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  19. Thanks for this post, so useful.

    I am bad for playing on my phone at night, well these days on Twitter!

    Lavender essential oil is great & we use pillow mist for us & the bubble bath for our little one. It works!

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  20. I’m huge on good sleep hygiene – a great pillow and mattress also do wonders! I love using lavender essential oils to help me sleep, as well as keeping the bedroom a cooler temperature to help promote a night of restful deep sleep. Thanks for sharing all these amazing tips – it’s so important to take good care of our sleep cycles.

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  21. Great tips. Luckily sleep doesn’t tend to be a problem for me when I’m going through bouts of anxiety, stress or depression. I actually prefer to be asleep during these times and my bed is a huge comfort for me, too.

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  22. I needed to read this post. In the last year, my sleeping patterns have been so weird especially when I experience anxiety. Thankfully, it’s gotten better, but I learned a lot from reading your post that I will incorporate in my life. My first priority is to create and stick to a bedtime routine. I’m guilty of not going to bed and waking up at the same time, and definitely scrolling before sleeping. 😅

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    1. I feel you on everything you said, and I am so glad you read this post as I have been having the most awful chronic insomnia related to my anxiety. The key is definitely a routine because it trains your body to recognize when it needs to rest (I was previously all over the place with when I was awake/asleep). I really hope you get to put some things in place as you deserve good rest!

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  23. You are right; good sleep is essential for our health, and the tips you have shared are simple and easy to follow. I didn’t know about the lavender oil benefits before:)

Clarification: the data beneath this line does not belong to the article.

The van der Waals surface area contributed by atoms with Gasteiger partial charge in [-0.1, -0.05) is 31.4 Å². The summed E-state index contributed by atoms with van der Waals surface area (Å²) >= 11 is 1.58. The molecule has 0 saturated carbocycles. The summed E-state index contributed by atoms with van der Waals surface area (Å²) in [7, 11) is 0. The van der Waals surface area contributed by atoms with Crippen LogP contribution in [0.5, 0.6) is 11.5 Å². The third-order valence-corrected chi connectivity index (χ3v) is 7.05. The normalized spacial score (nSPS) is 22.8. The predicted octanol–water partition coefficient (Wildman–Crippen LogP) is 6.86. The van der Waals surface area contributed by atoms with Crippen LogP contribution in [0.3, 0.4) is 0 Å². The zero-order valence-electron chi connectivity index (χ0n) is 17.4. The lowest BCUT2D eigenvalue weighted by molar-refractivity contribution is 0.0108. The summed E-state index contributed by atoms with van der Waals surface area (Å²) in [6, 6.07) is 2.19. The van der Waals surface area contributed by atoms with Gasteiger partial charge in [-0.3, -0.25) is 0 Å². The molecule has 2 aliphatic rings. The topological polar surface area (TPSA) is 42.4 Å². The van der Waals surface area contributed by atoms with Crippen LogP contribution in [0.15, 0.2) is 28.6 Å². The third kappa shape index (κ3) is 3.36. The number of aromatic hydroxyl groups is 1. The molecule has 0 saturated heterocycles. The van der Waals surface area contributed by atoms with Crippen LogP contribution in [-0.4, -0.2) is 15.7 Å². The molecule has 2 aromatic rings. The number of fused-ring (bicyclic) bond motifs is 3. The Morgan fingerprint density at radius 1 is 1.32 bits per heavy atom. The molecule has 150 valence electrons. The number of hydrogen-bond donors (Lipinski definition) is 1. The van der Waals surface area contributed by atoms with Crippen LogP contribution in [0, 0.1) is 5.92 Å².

Thanks for sharing. xx

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  24. I’m a huge fan of essential oils for better sleep (I’ve just written about 17 of the best ones on my blog, including lavender!) but all these other suggestions are spot on too. Having a regular routine works wonders, as does leaving your phone alone… great tips, Molly, thank you 🙂

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  25. These are all amazing tips! I am definitely struggling lately with sleep more than usual. I have been struggling with it since I was younger, but it has come in bouts and since coming back from holiday nothing seems to work. I need to retrain myself to sleep at the same time when possible and avoid caffeine! x

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  26. These are such helpful tips! I have a sleep schedule which reflects decades of getting up and going to work. Now that I’m retired I can’t seem to go to bed a little later and get up later. Guess I’m just a creature of habit! Thanks for sharing.

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    1. It’s amazing how our bodies get into a rhythm but also tricky when that routine changes. Being a creature of habit will at least work in your favour when it comes to getting enough rest! Hopefully you can make some adjustments to your sleep schedule so you get a well deserved later night/later wake up! Thanks so much for stopping by!

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  27. Great tips here Molly. We gotta support and improve our mental health more. Getting a solid 8-hour sleep is the way. I really prioritize sleep. It makes everything better.

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  28. I’ve always had issues with falling asleep…my brain cannot shut off. Power naps can def help me get through the day but I try to avoid them as much as possible. Also, trying to drink less coffee during the day but it is hard as I love coffee a lot!

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    1. I used to use long naps as a way to catch up with the sleep I consistently missed but it made more more/over tired and groggy. If I nap now, it’s a powerful 30 mins and that is it. Since I got my new mattress, I’ve not had to nap at all — such a positive change! I feel you on drinking less coffee — I love it so much it is quite hard, haha!